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Rail Infrastructure Engineering

The rail industry is a vital part of the countries transport infrastructure, its continued wellbeing and expansion is vital to ensure the economy can continue to operate and grow. The UK rail industry is currently benefitting from an ambitious programme of infrastructure investment with exciting plans and projects reaching well into the next decade. It is vital therefore that the industry gains an understanding of the volume and types of skills that will be required to deliver this level of expansion in a safe and efficient manner.

The National Skills Academy for Rail Engineering (NSARE) was commissioned by the Office of Rail Regulation to produce a long term skills forecast by first establishing the size and employment demographics of the current workforce and then collecting data on all current and proposed future engineering projects involving infrastructure renewals and rolling stock procurements.

A comprehensive skills forecasting model has been developed which uses this data to predict the skills requirements for future projects involving new infrastructure, renewals, and maintenance and predicts the number of additional people needed to both meet and anticipate this growth given the age profile and subsequent industry leavers and retirements.

The objective was to obtain information from major organisations, Network Rail, TfL, Crossrail, HS2 and the light rail companies on planned infrastructure investment from 2013 to 2028. The skills forecasting model analyses workforce requirements based on four essential activities and four skills level requirements within these.

Activities

  • Track
  • Signalling and Telecommunications (S&T)
  • Electrification and Plant (E&P)
  • Traction and Rolling Stock (T&RS)

Skills Levels

  • Professional engineer (NQF Levels 6-8)
  • Technical / manager (NQF Levels 4-5)
  • Skilled (NQF Level 3)

Gender

Women make up 4.4% of the railway engineering workforce. However there is a wide disparity between the low percentages of women undertaking apprenticeships (3.3%) compared to those joining the industry as graduates (14%). According to the IET’s Engineering and Technology Skills and Demand in Industry 2012 report, some 4% of technicians and 6% of professional engineers nationally are female indicating that while overall numbers in railway engineering are not significantly different to the National Average, the graduate percentage is encouraging and should be commended. The female workforce is not evenly distributed across the four activities with women relatively well represented in S&T and E&P compared to Track and T&RS.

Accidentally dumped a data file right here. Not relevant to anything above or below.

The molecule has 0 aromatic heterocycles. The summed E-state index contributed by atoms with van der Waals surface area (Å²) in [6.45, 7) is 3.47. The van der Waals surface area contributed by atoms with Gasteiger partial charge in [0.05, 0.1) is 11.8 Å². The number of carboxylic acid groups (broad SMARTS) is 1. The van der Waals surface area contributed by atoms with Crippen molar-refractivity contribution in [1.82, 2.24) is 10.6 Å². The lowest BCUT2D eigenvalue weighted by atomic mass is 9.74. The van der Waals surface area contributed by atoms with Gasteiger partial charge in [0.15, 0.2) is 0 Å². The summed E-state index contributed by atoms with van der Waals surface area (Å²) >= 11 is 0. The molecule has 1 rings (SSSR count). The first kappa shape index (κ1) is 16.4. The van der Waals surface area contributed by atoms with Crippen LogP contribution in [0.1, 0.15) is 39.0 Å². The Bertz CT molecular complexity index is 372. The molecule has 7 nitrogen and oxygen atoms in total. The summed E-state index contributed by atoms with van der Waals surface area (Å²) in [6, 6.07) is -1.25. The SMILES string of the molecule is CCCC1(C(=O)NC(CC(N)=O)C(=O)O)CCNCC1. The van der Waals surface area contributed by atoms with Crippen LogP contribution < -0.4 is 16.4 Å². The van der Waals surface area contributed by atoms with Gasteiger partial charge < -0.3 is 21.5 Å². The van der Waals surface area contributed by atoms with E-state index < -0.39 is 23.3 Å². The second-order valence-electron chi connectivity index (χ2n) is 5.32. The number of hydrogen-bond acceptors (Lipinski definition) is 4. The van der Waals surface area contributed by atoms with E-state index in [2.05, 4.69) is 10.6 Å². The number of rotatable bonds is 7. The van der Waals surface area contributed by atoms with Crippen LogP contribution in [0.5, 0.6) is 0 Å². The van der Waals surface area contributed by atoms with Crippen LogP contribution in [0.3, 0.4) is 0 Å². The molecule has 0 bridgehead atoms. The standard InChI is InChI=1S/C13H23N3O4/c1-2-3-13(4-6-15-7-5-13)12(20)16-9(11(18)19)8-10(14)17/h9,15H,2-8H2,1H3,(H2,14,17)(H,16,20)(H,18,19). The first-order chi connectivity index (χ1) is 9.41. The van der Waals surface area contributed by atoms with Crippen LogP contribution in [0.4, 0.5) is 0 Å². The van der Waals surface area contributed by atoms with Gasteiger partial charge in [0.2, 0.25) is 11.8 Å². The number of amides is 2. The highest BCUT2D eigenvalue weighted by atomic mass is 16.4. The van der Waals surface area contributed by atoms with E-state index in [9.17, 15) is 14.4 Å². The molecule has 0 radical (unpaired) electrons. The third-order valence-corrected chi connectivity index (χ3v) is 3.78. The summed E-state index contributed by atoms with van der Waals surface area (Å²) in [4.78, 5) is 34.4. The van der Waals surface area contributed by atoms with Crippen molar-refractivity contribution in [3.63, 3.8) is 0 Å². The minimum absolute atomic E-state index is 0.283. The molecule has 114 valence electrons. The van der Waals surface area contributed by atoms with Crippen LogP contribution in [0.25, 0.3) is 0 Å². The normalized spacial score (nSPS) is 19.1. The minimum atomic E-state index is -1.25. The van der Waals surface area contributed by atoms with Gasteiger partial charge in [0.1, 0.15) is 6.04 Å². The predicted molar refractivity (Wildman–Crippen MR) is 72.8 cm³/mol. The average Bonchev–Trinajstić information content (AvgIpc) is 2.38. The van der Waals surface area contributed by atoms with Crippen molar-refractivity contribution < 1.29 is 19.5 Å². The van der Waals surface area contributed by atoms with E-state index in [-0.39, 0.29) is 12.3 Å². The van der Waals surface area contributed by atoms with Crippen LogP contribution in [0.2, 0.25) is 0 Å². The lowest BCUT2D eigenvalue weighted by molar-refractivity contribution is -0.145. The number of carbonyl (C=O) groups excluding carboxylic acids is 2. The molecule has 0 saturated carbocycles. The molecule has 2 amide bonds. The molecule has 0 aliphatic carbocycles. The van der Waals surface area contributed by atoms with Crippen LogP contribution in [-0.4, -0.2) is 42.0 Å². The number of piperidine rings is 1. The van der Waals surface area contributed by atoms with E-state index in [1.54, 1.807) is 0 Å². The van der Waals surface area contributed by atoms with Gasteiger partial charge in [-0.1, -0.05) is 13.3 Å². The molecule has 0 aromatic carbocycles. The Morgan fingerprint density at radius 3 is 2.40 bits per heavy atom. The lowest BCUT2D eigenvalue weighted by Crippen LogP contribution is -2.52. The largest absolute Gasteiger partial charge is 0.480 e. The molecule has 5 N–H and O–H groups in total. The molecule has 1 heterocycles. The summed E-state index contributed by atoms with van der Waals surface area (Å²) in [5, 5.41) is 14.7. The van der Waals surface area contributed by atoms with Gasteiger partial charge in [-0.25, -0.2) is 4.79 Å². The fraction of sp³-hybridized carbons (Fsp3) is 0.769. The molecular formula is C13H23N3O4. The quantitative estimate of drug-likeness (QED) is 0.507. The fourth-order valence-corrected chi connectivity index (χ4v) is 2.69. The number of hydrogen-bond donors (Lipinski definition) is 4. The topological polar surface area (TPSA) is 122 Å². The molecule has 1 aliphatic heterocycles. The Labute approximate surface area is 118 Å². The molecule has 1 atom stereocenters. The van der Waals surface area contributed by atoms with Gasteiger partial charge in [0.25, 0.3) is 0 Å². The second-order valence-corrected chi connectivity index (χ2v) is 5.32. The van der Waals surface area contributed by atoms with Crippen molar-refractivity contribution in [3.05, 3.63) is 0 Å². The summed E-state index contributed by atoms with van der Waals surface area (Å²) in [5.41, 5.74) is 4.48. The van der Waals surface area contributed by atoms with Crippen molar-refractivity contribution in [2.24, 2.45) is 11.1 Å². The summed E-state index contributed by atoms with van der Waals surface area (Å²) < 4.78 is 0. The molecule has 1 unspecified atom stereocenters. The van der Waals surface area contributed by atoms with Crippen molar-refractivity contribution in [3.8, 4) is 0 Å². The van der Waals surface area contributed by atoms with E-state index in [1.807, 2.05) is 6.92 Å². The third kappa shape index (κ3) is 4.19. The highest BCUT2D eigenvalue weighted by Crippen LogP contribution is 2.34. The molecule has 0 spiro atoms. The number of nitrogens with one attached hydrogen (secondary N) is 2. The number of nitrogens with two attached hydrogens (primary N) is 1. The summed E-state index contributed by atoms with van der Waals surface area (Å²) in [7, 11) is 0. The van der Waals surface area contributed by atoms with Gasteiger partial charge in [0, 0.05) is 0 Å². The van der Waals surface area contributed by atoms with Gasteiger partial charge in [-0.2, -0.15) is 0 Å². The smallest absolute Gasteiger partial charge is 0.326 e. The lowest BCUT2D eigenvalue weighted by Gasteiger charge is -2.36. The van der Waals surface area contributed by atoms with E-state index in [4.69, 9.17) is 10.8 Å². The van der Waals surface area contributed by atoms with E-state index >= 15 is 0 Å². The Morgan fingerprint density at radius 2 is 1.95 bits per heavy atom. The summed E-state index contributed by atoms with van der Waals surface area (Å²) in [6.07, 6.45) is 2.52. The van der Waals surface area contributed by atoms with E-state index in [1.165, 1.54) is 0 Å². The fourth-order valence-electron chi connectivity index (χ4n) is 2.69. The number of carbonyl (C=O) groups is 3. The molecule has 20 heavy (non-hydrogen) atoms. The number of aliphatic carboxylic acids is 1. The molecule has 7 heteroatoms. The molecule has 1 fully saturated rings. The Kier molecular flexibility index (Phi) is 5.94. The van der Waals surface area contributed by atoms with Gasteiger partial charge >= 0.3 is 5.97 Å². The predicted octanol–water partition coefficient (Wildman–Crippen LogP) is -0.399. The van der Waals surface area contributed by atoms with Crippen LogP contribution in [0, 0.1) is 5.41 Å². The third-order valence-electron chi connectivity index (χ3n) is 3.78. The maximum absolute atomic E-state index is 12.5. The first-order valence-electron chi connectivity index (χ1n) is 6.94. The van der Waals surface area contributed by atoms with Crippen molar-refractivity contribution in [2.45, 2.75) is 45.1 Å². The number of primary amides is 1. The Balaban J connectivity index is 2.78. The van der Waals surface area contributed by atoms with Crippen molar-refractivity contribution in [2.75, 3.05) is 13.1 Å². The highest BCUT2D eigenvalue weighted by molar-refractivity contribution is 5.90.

Future Workforce Requirements – to 2019

The NSARE skills forecasting model looks at the number of people needed each year for projects / renewals and maintenance, compares it to previous years requirements and then estimates the ‘gap’ or ‘surplus’. For year 1 the required workforce is compared to the current workforce. The model then adds the additional people required to fill the gaps left by retirees and other leavers to give an overall resource ‘gap’ or ‘surplus’ by skill level and by activity type.

Track

Based on the existing workforce numbers and the forecast requirements there is no gap in the overall numbers in the Track workforce. This is, at least in part, due to the large volume of flexible, part time individuals available at the semi-skilled level. This picture masks an important issue however - the need to replace a number of higher qualified and experienced people that will retire over the coming years.

Signalling and Telecommunications

The modelling indicates a need for 1,600 to 2,000 new people in the next five years with 30% of these being at technician level or above.

Electrification and Plant

The significant increase in E&P activity anticipated in the next few years will underpin the need for around 1,000 new people which is equivalent of almost 30% of the existing workforce. Of these, some 750 will be required as a direct result of major electrification programmes. A number of actions are already in hand by the industry to address this need. It will be important to ensure that:

  • Effort is focussed in the right skills areas
  • Sufficient emphasis is given to ensuring the capacity and capability of training providers and trainers to deliver the required skills
  • There is co-ordination across the supply chain

Traction and Rolling Stock

The absolute gap in terms of numbers is largest in T&RS. This is driven by three key issues:

  • The age profile of this part of the workforce with significant numbers of people over 55yrs
  • The commencement of several rolling stock orders i.e. IEP, Thames link, Cross Rail and TfL
  • The start of the retrofit of European Train Control Systems in line with the introduction of the European Rail Traffic Management System (ERTMS)

Critical to meeting the predicted skills requirements for an expanded workforce over the next five years is the availability of suitable apprenticeship frameworks that will address the skills requirements within the track; signals; telecoms; electrification, and plant skill areas.

Apprenticeships in Rail Infrastructure will meet the ongoing skills needs of apprentices who will form the backbone of the new entrants required at Level 2 and Level 3 within the track; signals; telecoms; electrification & plant sub-sectors.

TO DISCUSS APPRENTICESHIP COSTS, CALL OUR TEAM ON 0800 389 3589 OR EMAIL ENQUIRIES@PROCAT.AC.UK

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Total Payroll (£):

0.5% levy charge: 75000

Less £15,000 allowance: 60000

10% top up to your Levy charge: 6000

If each apprentice costs £15,000 over 3 years (on average), this equals £5,000 per apprentice per year. With the allowance and top up value of £66,000 you would get value for money by hiring 12 apprentices.